Workshops are learning and creative techniques used for a variety of purposes. The theater has the longest history of using workshops in practice, but workshops are now used in various formats, and have different elements, such as time setting and facilitation methods, depending on the area. However, almost all workshops have creation or learning activities as a common element. This book advances the discussion that workshops are positioned as “learning activities through creation”.
In workshops, learning occurs through the active experience of the participants. This type of learning is called Experiential Learning, and it has a history of more than 100 years of research and practice.
Dewey and Kolb are well-known researchers of Experiential Learning, and while this book provides an outline of their research, it also introduces Creative Experiential Learning from a new perspective, that is, the concept of learning activities through the “creation” of new ideas and formats.
The background to the recent focus on workshops is that outcomes, such as creation of new ideas and fostering creativity, have been prioritized as learning goals within social situations that demand innovation. Therefore, there is now a need for the Experiential Learning required in workshops to be creative, rather than inheriting stable knowledge and techniques.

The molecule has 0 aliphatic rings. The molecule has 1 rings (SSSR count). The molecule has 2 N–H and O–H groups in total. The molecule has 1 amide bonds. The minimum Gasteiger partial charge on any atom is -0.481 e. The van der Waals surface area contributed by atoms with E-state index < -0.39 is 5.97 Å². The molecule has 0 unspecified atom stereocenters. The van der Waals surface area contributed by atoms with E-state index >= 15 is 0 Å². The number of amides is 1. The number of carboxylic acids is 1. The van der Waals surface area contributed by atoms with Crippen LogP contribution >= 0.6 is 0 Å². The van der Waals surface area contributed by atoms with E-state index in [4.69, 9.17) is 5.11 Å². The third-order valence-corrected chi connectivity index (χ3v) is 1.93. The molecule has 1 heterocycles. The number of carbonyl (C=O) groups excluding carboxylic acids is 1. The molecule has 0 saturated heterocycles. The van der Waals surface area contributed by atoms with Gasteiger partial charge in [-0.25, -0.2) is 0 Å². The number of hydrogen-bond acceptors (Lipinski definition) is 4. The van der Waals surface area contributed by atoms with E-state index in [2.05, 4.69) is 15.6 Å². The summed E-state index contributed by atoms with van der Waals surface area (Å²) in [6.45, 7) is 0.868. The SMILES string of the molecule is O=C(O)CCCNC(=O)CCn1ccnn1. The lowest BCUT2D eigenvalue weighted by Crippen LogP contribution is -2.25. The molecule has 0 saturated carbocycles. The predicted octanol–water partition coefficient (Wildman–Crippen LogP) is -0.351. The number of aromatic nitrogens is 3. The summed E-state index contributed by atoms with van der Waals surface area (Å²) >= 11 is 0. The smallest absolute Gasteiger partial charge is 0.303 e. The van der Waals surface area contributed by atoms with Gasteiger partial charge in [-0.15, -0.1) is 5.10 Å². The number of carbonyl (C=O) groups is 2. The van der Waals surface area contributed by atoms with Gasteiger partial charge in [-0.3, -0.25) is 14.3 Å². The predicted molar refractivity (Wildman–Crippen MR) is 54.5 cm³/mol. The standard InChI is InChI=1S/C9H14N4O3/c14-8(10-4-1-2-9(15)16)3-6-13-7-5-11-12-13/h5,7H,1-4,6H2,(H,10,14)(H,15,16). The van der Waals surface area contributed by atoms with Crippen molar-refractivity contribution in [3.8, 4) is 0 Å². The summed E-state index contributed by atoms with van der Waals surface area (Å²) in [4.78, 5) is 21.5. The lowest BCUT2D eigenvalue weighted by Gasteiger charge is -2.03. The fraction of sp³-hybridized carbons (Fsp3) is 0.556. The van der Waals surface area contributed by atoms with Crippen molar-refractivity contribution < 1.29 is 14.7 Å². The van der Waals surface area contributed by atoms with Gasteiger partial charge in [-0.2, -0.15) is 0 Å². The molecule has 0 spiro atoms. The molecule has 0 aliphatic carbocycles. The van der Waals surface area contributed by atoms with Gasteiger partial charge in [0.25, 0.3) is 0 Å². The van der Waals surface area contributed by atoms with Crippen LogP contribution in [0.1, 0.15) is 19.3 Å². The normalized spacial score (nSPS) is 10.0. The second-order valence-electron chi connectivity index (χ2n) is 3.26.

The essence of creative activities is to confound people’s expectations, so envisioning a complete plan in advance would literally contradict that concept. This book examines design models to design activities involving intrinsic uncertainty, and introduces methods to implement these activities.
Workshop design is the process of creating activities where stakeholders work together to create and learn, to generate learning through experience. These creation processes are intentionally conducted as informal learning, and this practice is being extensively followed in various fields. This book clarifies the overall picture of workshop design theory by presenting the following design processes. Chapter 2 presents information on planning, Chapter 3 addresses the process of conducting workshops, Chapter 4 provides a detailed discussion on evaluation, Chapter 5 describes the professional development of workshop practitioners who support the design process, and Chapter 6 presents the viewpoint of learning environment design theory.
Workshop design generates creative answers for the task of designing workshops, and this process can be regarded as a “meta-workshop” in the sense that the process allows the reconsideration and learning of the process in the form of an evaluation of the experience of workshop design. Linking these types of activities should enable the designers and participants of workshops to connect through creative learning.
(Written by YAMAUCHI Yuhei, Professor, Interfaculty Initiative in Information Studies / 2021)